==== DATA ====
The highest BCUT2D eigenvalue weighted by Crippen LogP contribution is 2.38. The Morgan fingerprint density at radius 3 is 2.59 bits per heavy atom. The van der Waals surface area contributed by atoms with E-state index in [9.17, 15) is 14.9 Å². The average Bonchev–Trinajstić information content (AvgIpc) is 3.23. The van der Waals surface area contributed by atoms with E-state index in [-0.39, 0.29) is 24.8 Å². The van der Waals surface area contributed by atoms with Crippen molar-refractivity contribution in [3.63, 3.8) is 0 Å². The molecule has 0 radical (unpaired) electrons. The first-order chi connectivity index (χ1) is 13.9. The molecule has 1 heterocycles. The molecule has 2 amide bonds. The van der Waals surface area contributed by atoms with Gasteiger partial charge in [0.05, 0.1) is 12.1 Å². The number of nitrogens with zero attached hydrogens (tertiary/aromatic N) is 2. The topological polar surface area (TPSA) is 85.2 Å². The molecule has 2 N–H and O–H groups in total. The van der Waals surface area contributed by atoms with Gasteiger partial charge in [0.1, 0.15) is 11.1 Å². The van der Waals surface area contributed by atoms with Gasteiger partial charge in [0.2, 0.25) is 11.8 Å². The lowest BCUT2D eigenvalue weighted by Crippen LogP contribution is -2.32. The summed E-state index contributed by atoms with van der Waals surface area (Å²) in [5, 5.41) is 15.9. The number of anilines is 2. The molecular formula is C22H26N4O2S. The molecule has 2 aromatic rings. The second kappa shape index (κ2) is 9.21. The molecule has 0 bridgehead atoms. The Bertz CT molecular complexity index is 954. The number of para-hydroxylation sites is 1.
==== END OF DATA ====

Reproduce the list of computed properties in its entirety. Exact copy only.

The highest BCUT2D eigenvalue weighted by Crippen LogP contribution is 2.38. The Morgan fingerprint density at radius 3 is 2.59 bits per heavy atom. The van der Waals surface area contributed by atoms with E-state index in [9.17, 15) is 14.9 Å². The average Bonchev–Trinajstić information content (AvgIpc) is 3.23. The van der Waals surface area contributed by atoms with E-state index in [-0.39, 0.29) is 24.8 Å². The van der Waals surface area contributed by atoms with Crippen molar-refractivity contribution in [3.63, 3.8) is 0 Å². The molecule has 0 radical (unpaired) electrons. The first-order chi connectivity index (χ1) is 13.9. The molecule has 1 heterocycles. The molecule has 2 amide bonds. The van der Waals surface area contributed by atoms with Gasteiger partial charge in [0.05, 0.1) is 12.1 Å². The number of nitrogens with zero attached hydrogens (tertiary/aromatic N) is 2. The topological polar surface area (TPSA) is 85.2 Å². The molecule has 2 N–H and O–H groups in total. The van der Waals surface area contributed by atoms with Gasteiger partial charge in [0.1, 0.15) is 11.1 Å². The van der Waals surface area contributed by atoms with Gasteiger partial charge in [0.2, 0.25) is 11.8 Å². The lowest BCUT2D eigenvalue weighted by Crippen LogP contribution is -2.32. The summed E-state index contributed by atoms with van der Waals surface area (Å²) in [5, 5.41) is 15.9. The number of anilines is 2. The molecular formula is C22H26N4O2S. The molecule has 2 aromatic rings. The second kappa shape index (κ2) is 9.21. The molecule has 0 bridgehead atoms. The Bertz CT molecular complexity index is 954. The number of para-hydroxylation sites is 1.